This article is devoted to the current method of the conducted emissions measurements (see  for the voltage method). To facilitate the discussion we will concentrate on two standards: DO‑160 (aerospace) and CISPR 25 (automotive). Both standards use a current probe to measure the emissions (see  for the current probe measurement details).
DC Conducted Emissions Measurements: DO-160
Both DO-160 and CISPR 25 standards require the conducted emissions measurements be taken in a shielded enclosure like the one shown in Figure 1.
DO-160 standard specifies six different categories of devices (B, L, M, H , P, Q) depending on location and separation between the equipment and aircraft radio antennas. Conducted emissions measurements are performed in the frequency range of 150kHz – 152 MHz. Allowable limits for the power lines and interconnecting bundles, for the six categories, are shown in Figures 2 and 3.
DO-160 simplified measurement setup inside the shielded enclosure for the conducted emissions measurements is shown in Figure 4.
A standard 5 µH LISN (with RF measurement port terminated in 50 Ω) can be used with an external 10 µF capacitor. Such a LISN is shown in Figure 5.
DC Conducted Emissions Measurements: CISPR 25
CISPR 25 conducted emissions measurements are performed in the frequency range of 100 kHz – 108 MHz. Allowable limits for the five different classes of devices for the current method of conducted emissions measurements are shown in Figure 6.
CISPR 25 measurement setup inside the shielded enclosure for the conducted emissions measurements is shown in Figures 7 and 8.
Note that the measurement setup includes two LISNs. The LISNs act as lowpass filters and provide a constant 50 Ω load on each line (battery and ground). In this aspect, the LISNs perform similar functions to the LISNs used in the CISPR 25 voltage method of conducted emission measurements . There is, however, one major difference with respect to LISNs between the two methods. In the voltage method the LISNs perform the (voltage) measurements of the noise currents, while in the current method the noise (current) measurements are done using the current probes.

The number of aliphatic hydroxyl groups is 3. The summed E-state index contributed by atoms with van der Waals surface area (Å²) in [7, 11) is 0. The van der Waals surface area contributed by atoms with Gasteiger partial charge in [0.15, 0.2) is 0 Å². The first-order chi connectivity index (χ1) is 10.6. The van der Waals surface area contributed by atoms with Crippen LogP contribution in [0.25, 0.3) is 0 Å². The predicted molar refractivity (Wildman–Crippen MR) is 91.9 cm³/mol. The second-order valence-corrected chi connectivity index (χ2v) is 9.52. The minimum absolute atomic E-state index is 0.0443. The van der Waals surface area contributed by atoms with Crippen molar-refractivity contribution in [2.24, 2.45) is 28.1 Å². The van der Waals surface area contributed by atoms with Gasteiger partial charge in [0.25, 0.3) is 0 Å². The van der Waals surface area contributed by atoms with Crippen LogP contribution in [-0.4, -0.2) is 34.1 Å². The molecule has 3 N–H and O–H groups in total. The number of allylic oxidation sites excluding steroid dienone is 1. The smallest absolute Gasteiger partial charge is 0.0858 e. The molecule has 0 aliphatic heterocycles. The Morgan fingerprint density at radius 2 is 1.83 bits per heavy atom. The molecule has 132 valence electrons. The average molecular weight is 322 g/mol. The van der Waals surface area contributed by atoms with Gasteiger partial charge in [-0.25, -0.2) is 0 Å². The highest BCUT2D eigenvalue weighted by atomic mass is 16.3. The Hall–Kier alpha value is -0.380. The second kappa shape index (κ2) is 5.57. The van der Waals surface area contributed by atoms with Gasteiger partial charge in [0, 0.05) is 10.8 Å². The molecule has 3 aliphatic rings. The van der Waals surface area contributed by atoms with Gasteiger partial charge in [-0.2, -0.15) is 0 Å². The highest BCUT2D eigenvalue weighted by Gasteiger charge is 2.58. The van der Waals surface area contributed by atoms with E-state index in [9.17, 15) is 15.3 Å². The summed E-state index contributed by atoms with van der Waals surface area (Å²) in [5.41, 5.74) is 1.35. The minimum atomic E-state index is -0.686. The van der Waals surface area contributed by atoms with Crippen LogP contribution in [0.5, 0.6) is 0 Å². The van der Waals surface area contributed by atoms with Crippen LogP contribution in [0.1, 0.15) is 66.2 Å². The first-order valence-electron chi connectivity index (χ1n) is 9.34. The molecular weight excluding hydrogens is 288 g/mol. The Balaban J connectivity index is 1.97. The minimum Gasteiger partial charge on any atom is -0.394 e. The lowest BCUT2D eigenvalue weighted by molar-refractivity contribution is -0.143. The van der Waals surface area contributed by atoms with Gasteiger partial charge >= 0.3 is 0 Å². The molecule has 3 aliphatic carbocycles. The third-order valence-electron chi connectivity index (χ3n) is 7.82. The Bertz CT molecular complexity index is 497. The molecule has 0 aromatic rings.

Figure 9 shows the physical arrangement inside the shielded enclosure.Figures 10 and 11 show more details of the test setup inside the chamber.
Figures 12 and 13 show the conducted emission measurement results for the EUT in the frequency ranges 0.150 – 6.2 MHz and 26 – 108 MHz, respectively.
The author would like to thank Jim Teune of E3 Compliance LLC for his expert advice.
- Bogdan Adamczyk, “Conducted Emissions Measurements – Voltage Method,” In Compliance Magazine, August 2017.
- Bogdan Adamczyk, “Current Probe Measurements in EMC Testing,” In Compliance Magazine, September 2017.
Dr. Bogdan Adamczyk is a professor and the director of the EMC Center at Grand Valley State University (GVSU) where he performs EMC precompliance testing for industry and develops EMC educational material. He is also the founder and principal educator of EMC Educational Services LLC (www.emcspectrum.com) which specializes in EMC courses for industry. Prof. Adamczyk is the author of the book “Foundations of Electromagnetic Compatibility with Practical Applications” (Wiley, 2017). He can be reached at email@example.com.